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HR vision & strategy

Often caught up in their day-to-day operations, HR professionals sometimes struggle to "get their heads out of the sand". As the business changes, the HR function must also regain its vision. A detailed analysis of the challenges facing the business, a description of employee expectations, and a study of the areas of HR legitimacy enable the construction of coherent and ambitious roadmaps.

Our company has been following an exponential development curve for a few years now. Thanks to their robust approach and their thorough understanding of our business challenges, Akoya has helped us structure our roadmap and clarify our work methods.

Jean-Baptiste Dacquin, DRH, SMCP

Strategic Business Partner, or even Business Leader… the terms flourish to describe more or less the same idea: the HR function is evolving to move away from transactional tasks and gain in strategic importance. In order to effectively revisit its operating model, it must rely on three fundamental concepts.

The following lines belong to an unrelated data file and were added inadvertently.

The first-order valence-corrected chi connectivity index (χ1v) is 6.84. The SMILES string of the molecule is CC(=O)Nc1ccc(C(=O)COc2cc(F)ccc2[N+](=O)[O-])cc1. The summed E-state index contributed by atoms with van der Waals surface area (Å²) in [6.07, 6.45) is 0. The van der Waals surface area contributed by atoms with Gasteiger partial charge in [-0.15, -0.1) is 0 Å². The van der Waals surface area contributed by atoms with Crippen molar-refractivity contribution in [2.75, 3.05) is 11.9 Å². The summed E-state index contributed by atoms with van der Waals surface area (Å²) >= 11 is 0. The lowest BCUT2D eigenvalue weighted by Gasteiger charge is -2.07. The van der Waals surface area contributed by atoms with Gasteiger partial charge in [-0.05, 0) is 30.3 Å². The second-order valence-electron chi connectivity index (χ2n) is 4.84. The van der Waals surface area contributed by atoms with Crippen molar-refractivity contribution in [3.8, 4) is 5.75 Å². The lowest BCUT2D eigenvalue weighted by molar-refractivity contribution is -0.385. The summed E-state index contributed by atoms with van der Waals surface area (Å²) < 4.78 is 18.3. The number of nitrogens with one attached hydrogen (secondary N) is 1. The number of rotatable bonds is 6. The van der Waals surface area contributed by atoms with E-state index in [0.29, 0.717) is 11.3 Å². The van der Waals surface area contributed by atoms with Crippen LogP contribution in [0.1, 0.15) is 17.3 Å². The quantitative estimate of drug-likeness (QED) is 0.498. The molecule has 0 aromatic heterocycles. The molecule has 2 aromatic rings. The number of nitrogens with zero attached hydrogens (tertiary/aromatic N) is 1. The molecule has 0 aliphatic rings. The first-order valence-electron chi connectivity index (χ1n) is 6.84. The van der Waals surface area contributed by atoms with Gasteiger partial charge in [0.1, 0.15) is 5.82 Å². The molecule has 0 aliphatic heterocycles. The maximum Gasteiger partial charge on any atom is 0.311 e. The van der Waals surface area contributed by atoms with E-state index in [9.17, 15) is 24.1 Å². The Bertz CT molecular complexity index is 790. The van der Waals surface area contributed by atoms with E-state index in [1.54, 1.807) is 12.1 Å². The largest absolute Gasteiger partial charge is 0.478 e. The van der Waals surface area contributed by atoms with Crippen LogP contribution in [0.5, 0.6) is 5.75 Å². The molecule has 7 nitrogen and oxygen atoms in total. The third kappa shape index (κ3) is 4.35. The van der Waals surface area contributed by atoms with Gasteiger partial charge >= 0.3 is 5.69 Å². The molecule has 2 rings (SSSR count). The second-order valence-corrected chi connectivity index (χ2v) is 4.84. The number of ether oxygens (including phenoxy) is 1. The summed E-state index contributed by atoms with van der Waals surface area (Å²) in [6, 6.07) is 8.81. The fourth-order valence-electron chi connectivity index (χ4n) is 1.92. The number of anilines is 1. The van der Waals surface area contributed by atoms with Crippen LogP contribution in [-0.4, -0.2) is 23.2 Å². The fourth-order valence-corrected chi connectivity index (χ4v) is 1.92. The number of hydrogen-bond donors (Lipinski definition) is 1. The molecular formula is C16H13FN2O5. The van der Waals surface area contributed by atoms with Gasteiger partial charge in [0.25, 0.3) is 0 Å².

Innovation: sorting out the buzz

With the acceleration of technological disruptions, and as a function that is particularly exposed internally, the HR function must constantly reinvent itself, and identify technologies, new practices and underlying trends that can help it gain in efficiency and impact. The HR function must certainly organize itself structurally to respond to these trends (processes, tools) but it must also introduce a renewed vision, postures and skills (data, business acumen, customer orientation, etc.).

 

Collaboration, a prerequisite for coherence

In an HR function with increasingly specialized or even fragmented roles, the disappearance of the generalist requires HR professionals to collaborate permanently and fluidly between the different areas of expertise if they want to ensure the consistency of the function. I’s becoming essential to co-construct this new “working together” to win everyone’s support.

 

Action as a new form of communication

The HR function, which sometimes suffers from the lack of marketing of its offer, must now make its actions visible to employees and think in terms of “experience” rather than internal communication. By becoming user-centric, it will optimize its impact on the men and women of the company.

Christelle Villard

Manager

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